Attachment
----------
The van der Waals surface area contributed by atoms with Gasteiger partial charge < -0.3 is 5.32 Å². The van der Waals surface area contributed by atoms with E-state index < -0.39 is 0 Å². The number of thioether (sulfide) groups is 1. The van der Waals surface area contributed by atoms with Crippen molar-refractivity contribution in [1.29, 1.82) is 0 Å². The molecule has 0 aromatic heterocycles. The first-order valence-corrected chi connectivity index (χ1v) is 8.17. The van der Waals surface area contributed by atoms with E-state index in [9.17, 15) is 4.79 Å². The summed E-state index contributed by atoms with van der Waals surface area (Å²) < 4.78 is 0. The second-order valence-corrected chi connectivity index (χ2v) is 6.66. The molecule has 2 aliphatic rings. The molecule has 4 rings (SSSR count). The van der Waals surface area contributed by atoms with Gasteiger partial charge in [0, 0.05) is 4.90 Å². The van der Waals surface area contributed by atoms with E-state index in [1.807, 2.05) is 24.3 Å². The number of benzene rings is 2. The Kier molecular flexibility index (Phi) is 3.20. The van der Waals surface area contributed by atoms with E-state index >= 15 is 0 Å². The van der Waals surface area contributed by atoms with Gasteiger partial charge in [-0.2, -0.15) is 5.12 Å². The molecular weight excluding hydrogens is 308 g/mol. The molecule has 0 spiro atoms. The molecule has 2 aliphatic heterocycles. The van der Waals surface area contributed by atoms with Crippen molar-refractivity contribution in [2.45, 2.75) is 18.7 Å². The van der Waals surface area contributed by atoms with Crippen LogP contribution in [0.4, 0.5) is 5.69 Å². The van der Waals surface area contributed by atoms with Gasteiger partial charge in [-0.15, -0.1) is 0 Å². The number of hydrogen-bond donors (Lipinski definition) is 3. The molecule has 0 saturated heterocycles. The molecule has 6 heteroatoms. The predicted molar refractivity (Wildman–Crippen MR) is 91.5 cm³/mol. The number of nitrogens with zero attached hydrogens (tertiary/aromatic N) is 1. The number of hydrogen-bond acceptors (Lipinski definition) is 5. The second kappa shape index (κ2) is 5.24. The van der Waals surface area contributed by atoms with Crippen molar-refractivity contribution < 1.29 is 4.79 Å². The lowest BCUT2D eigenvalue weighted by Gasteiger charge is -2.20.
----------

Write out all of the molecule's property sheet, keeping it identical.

The van der Waals surface area contributed by atoms with Gasteiger partial charge < -0.3 is 5.32 Å². The van der Waals surface area contributed by atoms with E-state index < -0.39 is 0 Å². The number of thioether (sulfide) groups is 1. The van der Waals surface area contributed by atoms with Crippen molar-refractivity contribution in [1.29, 1.82) is 0 Å². The molecule has 0 aromatic heterocycles. The first-order valence-corrected chi connectivity index (χ1v) is 8.17. The van der Waals surface area contributed by atoms with E-state index in [9.17, 15) is 4.79 Å². The summed E-state index contributed by atoms with van der Waals surface area (Å²) < 4.78 is 0. The second-order valence-corrected chi connectivity index (χ2v) is 6.66. The molecule has 2 aliphatic rings. The molecule has 4 rings (SSSR count). The van der Waals surface area contributed by atoms with Gasteiger partial charge in [0, 0.05) is 4.90 Å². The van der Waals surface area contributed by atoms with E-state index in [1.807, 2.05) is 24.3 Å². The number of benzene rings is 2. The Kier molecular flexibility index (Phi) is 3.20. The van der Waals surface area contributed by atoms with E-state index >= 15 is 0 Å². The van der Waals surface area contributed by atoms with Gasteiger partial charge in [-0.2, -0.15) is 5.12 Å². The molecular weight excluding hydrogens is 308 g/mol. The molecule has 0 spiro atoms. The molecule has 2 aliphatic heterocycles. The van der Waals surface area contributed by atoms with Crippen molar-refractivity contribution in [2.45, 2.75) is 18.7 Å². The van der Waals surface area contributed by atoms with Crippen LogP contribution in [0.4, 0.5) is 5.69 Å². The van der Waals surface area contributed by atoms with Gasteiger partial charge in [-0.15, -0.1) is 0 Å². The number of hydrogen-bond donors (Lipinski definition) is 3. The molecule has 0 saturated heterocycles. The molecule has 6 heteroatoms. The predicted molar refractivity (Wildman–Crippen MR) is 91.5 cm³/mol. The number of nitrogens with zero attached hydrogens (tertiary/aromatic N) is 1. The number of hydrogen-bond acceptors (Lipinski definition) is 5. The second kappa shape index (κ2) is 5.24. The van der Waals surface area contributed by atoms with Crippen molar-refractivity contribution < 1.29 is 4.79 Å². The lowest BCUT2D eigenvalue weighted by Gasteiger charge is -2.20.